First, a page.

Port of Tauranga, New Zealand's busiest export port, has agreed to buy a half stake in PrimePort Timaru in a $21.6 million deal that will provide a shot in the arm for the South Island company that lost key shipping services last year.
Port of Tauranga will buy a 50 percent stake in PrimePort excluding its investment properties, lease PrimePort's container terminal for up to 35 years, acquire container terminal operating assets and create a new subsidiary, Timaru Container terminal, to operate the terminal, the company said.
The deal is subject to a month-long public consultation starting on Aug. 17 because PrimePort is 71.4 percent owned by Timaru District Council's investment arm. But the deal has already been welcome by the council, its investment arm and the port itself.
"It's a shot in the arm for the port, the community and South Canterbury, with a direct link to Tauranga and the world," said PrimePort chairman Roger Gower.
It also provides PrimePort with a strong partner as the Timaru facility looks to expand, he said.
PrimePort was dealt a blow last year when global shipping lines Maersk and Hamburg Sud stopped visiting the port, slashing its container business, while Fonterra Cooperative Group's Clandeboye plant, the world's second-largest dairy processing site, opted to rail its product to Port of Lyttelton even though it is closer to Timaru.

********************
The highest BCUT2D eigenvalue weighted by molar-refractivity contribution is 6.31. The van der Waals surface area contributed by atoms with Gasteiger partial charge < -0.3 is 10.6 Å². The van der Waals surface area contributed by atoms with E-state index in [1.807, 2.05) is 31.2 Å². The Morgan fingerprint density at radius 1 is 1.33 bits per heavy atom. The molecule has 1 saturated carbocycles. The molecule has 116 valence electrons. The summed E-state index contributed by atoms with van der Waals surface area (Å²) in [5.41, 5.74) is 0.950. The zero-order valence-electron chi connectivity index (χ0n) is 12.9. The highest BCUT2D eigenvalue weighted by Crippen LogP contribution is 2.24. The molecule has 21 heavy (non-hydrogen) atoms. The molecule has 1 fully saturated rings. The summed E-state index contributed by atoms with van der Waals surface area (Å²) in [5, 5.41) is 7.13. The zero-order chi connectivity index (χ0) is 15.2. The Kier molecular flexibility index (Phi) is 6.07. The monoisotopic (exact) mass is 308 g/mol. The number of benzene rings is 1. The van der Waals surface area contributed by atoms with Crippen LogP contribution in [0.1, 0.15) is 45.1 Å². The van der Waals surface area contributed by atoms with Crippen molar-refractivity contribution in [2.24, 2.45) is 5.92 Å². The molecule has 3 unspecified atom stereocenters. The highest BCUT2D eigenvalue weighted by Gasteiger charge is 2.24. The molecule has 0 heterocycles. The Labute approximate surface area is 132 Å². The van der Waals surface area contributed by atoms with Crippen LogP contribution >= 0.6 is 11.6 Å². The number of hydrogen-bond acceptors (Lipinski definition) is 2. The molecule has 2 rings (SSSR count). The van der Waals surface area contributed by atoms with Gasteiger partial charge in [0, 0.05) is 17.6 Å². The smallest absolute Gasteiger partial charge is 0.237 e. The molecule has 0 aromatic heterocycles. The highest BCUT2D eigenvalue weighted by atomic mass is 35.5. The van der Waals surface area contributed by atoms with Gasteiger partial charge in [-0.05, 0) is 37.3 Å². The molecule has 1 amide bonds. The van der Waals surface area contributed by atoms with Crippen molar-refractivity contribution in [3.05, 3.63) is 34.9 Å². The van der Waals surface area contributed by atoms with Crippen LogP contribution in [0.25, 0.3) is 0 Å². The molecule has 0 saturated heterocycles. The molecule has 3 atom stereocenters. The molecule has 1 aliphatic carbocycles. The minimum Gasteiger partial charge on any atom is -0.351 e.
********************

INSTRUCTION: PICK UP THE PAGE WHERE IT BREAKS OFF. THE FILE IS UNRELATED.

As a result, containers handled by PrimePort dropped to 20,000 from more than 80,000, leaving it "with a lot of latent capacity," Gower told BusinessDesk. The port cut 50 jobs last year.
He is hopeful Fonterra will look again at Timaru, especially given its close ties with the Tauranga port, the biggest export point for its North Island production. Port of Tauranga is currently dredging its facilities to make them big enough for a new generation of larger container vessels.
Port of Tauranga is likely to get three seats on the six-person PrimePort board. Under the deal, the port's investment land will be owned by Timaru District Holding's, the council's investment arm, and held for future port use.
"Port of Tauranga continues to invest in becoming New Zealand's hub port," said chief executive Mark Cairns in a statement. "We see opportunities to grow PrimePort Timaru as a marshalling point for South Island cargo."
Shares of Port of Tauranga rose 1.4 percent to $14.50 and have gained 8.7 percent this year. The stock is rated a 'sell' based on the consensus of six analysts surveyed by Reuters, with a median price target of $13.90. Lyttelton shares rose 3.6 percent to $2.90.